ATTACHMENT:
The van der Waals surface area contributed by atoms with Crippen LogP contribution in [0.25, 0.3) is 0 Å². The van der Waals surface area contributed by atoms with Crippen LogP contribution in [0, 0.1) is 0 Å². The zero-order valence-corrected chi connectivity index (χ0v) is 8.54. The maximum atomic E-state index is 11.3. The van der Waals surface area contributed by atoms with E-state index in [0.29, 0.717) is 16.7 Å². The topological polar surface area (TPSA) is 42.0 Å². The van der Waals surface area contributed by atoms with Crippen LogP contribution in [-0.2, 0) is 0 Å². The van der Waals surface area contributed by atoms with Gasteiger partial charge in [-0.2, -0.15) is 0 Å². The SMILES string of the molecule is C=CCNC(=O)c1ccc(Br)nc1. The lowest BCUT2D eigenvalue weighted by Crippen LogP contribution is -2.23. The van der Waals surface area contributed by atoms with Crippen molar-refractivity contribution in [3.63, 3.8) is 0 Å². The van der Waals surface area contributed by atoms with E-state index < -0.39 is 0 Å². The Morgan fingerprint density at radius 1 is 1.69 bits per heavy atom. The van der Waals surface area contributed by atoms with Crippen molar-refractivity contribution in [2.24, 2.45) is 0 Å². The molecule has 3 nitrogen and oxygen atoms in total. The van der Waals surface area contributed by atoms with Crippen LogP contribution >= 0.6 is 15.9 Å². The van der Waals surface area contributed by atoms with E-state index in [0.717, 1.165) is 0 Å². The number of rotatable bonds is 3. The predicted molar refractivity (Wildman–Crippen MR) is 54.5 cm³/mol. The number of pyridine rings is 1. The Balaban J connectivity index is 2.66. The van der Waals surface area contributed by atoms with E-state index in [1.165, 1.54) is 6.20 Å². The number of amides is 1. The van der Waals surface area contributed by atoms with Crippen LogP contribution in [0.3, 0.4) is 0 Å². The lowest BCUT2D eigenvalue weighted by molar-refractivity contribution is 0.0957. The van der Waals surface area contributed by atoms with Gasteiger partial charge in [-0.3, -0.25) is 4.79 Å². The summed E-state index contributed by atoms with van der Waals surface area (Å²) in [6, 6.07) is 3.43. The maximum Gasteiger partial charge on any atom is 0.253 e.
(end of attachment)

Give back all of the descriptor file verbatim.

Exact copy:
The van der Waals surface area contributed by atoms with Crippen LogP contribution in [0.25, 0.3) is 0 Å². The van der Waals surface area contributed by atoms with Crippen LogP contribution in [0, 0.1) is 0 Å². The zero-order valence-corrected chi connectivity index (χ0v) is 8.54. The maximum atomic E-state index is 11.3. The van der Waals surface area contributed by atoms with E-state index in [0.29, 0.717) is 16.7 Å². The topological polar surface area (TPSA) is 42.0 Å². The van der Waals surface area contributed by atoms with Crippen LogP contribution in [-0.2, 0) is 0 Å². The van der Waals surface area contributed by atoms with Gasteiger partial charge in [-0.2, -0.15) is 0 Å². The SMILES string of the molecule is C=CCNC(=O)c1ccc(Br)nc1. The lowest BCUT2D eigenvalue weighted by Crippen LogP contribution is -2.23. The van der Waals surface area contributed by atoms with Crippen molar-refractivity contribution in [3.63, 3.8) is 0 Å². The van der Waals surface area contributed by atoms with E-state index < -0.39 is 0 Å². The Morgan fingerprint density at radius 1 is 1.69 bits per heavy atom. The van der Waals surface area contributed by atoms with Crippen molar-refractivity contribution in [2.24, 2.45) is 0 Å². The molecule has 3 nitrogen and oxygen atoms in total. The van der Waals surface area contributed by atoms with Crippen LogP contribution >= 0.6 is 15.9 Å². The van der Waals surface area contributed by atoms with E-state index in [0.717, 1.165) is 0 Å². The number of rotatable bonds is 3. The predicted molar refractivity (Wildman–Crippen MR) is 54.5 cm³/mol. The number of pyridine rings is 1. The Balaban J connectivity index is 2.66. The van der Waals surface area contributed by atoms with E-state index in [1.165, 1.54) is 6.20 Å². The number of amides is 1. The van der Waals surface area contributed by atoms with Crippen LogP contribution in [0.3, 0.4) is 0 Å². The lowest BCUT2D eigenvalue weighted by molar-refractivity contribution is 0.0957. The van der Waals surface area contributed by atoms with Gasteiger partial charge in [-0.3, -0.25) is 4.79 Å². The summed E-state index contributed by atoms with van der Waals surface area (Å²) in [6, 6.07) is 3.43. The maximum Gasteiger partial charge on any atom is 0.253 e.